Gilberto Lopez y Rivas: Seven reasons to support the proposal of the CNI-EZLN

in What Is To Be Done

Originally published in Spanish by La Jornada.


Since the publication of the proposal agreed upon by the National Indigenous Congress (CNI) and the Zapatista Army for National Liberation (EZLN) to form an Indigenous Governing Council for Mexico whose spokeswoman will be registered as an independent candidate for the presidential elections in 2018, many adherents to the Sixth Declaration [of the Lacandón Jungle] have set ourselves the task of participating in workshops, public forums, and round-table discussions to reflect upon, analyze, present, and of course debate this singular political act in its multiple dimensions, challenges, and commitments.

This is one more initiative to come out of the indigenous world, and in particular, of Zapatismo and its immediate allies, with the objective of articulating resistances from below and to the left in order to confront that storm of civilizatory import which constitutes contemporary capitalist globalization and which is expressed in the form of a recolonization and a war of conquest of territories, natural resources, disposable human beings, as well as the destruction of nature. This recolonization and war of conquest are hurtling the human species and all known life forms towards possible extinction. That is, the current struggle of the indigenous and non-indigenous peoples exceeds the frameworks of left and right, which are by now well-worn and emptied of all content, and situates itself in the dichotomous position of being for life or for death. Rosa Luxembourg, who did not live the nightmare of Nazi-fascism nor the current form of criminal and militarized capitalist accumulation, more than a century ago had already laid out the disjuncture of socialism or barbarism.

In this context, what are some of the reasons to take up as one’s own the proposal of the CNI-EZLN?:

  1. It is an idea that has been discussed in depth by the Mayan Zapatista communities, and later by the more than 40 originary peoples that make up the CNI. It is not the fruit of a group of notables who think for everyone else, but rather the result of the horizontal deliberations of innumerable assemblies that analyzed the proposal until arriving at its approval, under one of the principles of “govern by obeying”: convince, don’t defeat. It is not the random fancy of a single person, nor does it have hidden promoters within the government that the institutional left and the “anonimati” of the social networks can denounce.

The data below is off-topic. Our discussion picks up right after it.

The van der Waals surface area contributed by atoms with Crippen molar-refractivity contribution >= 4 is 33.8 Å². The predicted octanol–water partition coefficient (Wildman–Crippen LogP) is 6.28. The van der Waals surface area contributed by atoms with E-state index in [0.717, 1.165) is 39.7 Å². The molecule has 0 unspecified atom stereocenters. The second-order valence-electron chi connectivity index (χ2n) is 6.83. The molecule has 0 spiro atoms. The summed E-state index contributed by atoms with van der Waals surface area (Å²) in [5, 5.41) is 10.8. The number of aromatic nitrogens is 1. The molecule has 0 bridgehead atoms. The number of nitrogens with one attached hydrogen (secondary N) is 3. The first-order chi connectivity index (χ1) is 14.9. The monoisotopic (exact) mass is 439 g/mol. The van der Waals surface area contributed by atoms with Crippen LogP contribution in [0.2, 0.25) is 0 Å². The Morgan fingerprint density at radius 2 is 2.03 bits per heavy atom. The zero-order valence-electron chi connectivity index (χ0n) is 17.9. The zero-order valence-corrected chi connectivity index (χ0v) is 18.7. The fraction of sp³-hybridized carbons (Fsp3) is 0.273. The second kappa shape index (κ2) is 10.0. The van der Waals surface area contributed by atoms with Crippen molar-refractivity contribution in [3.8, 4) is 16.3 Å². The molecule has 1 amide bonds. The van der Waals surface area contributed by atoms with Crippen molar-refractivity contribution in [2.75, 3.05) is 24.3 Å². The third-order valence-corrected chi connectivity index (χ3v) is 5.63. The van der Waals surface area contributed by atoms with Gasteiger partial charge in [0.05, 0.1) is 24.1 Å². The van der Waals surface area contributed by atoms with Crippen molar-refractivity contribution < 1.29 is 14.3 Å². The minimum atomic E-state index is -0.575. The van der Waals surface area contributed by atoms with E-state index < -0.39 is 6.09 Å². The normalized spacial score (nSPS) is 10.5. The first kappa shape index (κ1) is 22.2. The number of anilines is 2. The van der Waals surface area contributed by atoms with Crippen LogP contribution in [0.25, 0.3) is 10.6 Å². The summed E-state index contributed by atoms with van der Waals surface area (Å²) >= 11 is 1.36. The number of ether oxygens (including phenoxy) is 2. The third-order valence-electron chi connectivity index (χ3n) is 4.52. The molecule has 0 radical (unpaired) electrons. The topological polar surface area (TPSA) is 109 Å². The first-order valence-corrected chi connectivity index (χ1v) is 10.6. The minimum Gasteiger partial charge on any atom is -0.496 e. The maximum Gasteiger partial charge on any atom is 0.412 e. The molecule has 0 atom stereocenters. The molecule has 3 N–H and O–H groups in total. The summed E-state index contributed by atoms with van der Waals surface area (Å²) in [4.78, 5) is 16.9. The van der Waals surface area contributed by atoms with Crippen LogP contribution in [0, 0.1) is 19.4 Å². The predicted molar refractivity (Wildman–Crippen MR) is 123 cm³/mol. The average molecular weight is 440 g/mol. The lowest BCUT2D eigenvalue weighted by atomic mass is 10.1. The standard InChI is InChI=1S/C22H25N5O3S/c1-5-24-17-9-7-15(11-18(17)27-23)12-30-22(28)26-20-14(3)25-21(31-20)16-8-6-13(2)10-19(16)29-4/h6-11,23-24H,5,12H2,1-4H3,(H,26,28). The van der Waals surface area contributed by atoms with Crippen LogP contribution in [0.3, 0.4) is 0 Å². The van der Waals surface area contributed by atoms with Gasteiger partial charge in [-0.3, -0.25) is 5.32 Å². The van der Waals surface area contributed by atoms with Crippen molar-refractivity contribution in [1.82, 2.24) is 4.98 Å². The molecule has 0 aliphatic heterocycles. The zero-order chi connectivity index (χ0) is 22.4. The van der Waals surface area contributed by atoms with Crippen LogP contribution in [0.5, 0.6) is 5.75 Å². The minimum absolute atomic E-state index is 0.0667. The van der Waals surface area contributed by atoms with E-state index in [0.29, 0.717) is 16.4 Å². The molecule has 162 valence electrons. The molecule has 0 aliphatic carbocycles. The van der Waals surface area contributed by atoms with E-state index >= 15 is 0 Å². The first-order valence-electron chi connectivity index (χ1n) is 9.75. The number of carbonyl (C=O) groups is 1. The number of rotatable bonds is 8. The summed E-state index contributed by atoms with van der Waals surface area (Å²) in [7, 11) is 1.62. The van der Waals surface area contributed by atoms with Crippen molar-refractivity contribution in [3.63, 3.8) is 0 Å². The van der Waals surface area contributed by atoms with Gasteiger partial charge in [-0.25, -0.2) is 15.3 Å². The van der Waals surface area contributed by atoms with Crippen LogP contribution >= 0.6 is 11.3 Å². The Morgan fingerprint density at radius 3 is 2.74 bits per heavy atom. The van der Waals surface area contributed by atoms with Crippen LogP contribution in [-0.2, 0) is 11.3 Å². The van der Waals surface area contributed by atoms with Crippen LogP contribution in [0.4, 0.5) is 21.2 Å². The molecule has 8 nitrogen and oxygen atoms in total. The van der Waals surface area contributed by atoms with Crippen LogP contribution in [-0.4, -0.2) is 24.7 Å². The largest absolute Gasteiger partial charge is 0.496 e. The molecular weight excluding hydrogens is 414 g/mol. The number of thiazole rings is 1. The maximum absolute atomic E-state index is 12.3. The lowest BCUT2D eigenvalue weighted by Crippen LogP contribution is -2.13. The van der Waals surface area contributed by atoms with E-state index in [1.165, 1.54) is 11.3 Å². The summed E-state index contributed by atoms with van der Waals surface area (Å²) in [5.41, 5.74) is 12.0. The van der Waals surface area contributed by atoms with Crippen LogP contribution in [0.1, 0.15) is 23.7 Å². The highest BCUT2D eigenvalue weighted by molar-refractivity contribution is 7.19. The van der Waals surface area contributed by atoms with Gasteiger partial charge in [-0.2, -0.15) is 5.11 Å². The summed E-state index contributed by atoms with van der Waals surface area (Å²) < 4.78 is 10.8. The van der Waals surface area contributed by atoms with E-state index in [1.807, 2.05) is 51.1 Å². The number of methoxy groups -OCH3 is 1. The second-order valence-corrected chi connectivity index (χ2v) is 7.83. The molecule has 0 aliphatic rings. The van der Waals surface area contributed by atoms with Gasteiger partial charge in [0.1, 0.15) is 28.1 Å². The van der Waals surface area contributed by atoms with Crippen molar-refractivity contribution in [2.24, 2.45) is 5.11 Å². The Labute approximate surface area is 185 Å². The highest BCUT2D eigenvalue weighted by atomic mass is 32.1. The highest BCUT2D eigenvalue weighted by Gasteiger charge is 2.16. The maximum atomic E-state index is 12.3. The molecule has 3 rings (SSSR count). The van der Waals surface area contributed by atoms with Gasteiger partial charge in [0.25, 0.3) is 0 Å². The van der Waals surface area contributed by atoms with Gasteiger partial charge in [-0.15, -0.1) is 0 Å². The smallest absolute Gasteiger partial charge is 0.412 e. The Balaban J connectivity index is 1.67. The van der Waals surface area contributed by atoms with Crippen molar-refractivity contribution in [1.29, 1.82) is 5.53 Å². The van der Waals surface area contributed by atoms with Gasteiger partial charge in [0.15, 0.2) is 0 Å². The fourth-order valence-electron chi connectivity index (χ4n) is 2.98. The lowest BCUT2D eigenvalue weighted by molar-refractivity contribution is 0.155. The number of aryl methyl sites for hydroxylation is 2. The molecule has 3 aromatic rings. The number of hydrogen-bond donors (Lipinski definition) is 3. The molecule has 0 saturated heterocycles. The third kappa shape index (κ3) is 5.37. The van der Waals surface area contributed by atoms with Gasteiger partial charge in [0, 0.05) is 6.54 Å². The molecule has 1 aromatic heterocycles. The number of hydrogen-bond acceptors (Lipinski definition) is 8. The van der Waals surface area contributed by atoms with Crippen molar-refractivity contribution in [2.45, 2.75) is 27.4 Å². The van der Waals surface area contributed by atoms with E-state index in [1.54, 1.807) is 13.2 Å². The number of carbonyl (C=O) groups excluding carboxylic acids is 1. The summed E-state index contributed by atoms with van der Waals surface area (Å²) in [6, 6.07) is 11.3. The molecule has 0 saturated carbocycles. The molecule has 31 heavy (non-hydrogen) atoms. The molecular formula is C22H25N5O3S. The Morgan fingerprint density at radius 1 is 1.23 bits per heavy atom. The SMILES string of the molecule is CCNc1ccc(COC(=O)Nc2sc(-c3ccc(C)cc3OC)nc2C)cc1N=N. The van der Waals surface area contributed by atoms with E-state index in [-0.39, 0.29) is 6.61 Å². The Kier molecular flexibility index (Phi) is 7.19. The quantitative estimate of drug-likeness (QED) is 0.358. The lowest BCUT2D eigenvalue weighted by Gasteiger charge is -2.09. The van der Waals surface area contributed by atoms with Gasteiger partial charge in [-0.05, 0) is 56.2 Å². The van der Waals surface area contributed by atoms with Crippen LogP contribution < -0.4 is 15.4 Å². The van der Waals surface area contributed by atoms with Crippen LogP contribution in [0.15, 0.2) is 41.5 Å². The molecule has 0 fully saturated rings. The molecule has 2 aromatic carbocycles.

2. The formation of an Indigenous Governing Council for Mexico is supported by several decades of de-facto experiences of autonomy across the whole geography of our haggard national territory, which contrast notably with the corrupt, delegitimized and discredited governments on all three levels and all three powers of the party-ocracy, which have produced an enormous weariness among the citizenry and a profound crisis of so-called representative democracy. It is evident that the group currently in power does not represent the interests of the Mexican people and the nation, and they are in fact nationally traitorous governments that have given up the exercise of sovereignty and turned over the country, its territory, workforce, and natural and strategic resources to transnational capitalist corporations, docilely submitting to the economic, political, ideological, and military domination of the United States, the hegemonic armed wing of world imperialism. The Indigenous Governing Council and what may result from it are the embryo of popular-national representation and sovereignty, based on the provisions of Article 39 of the Constitution, which is still in effect.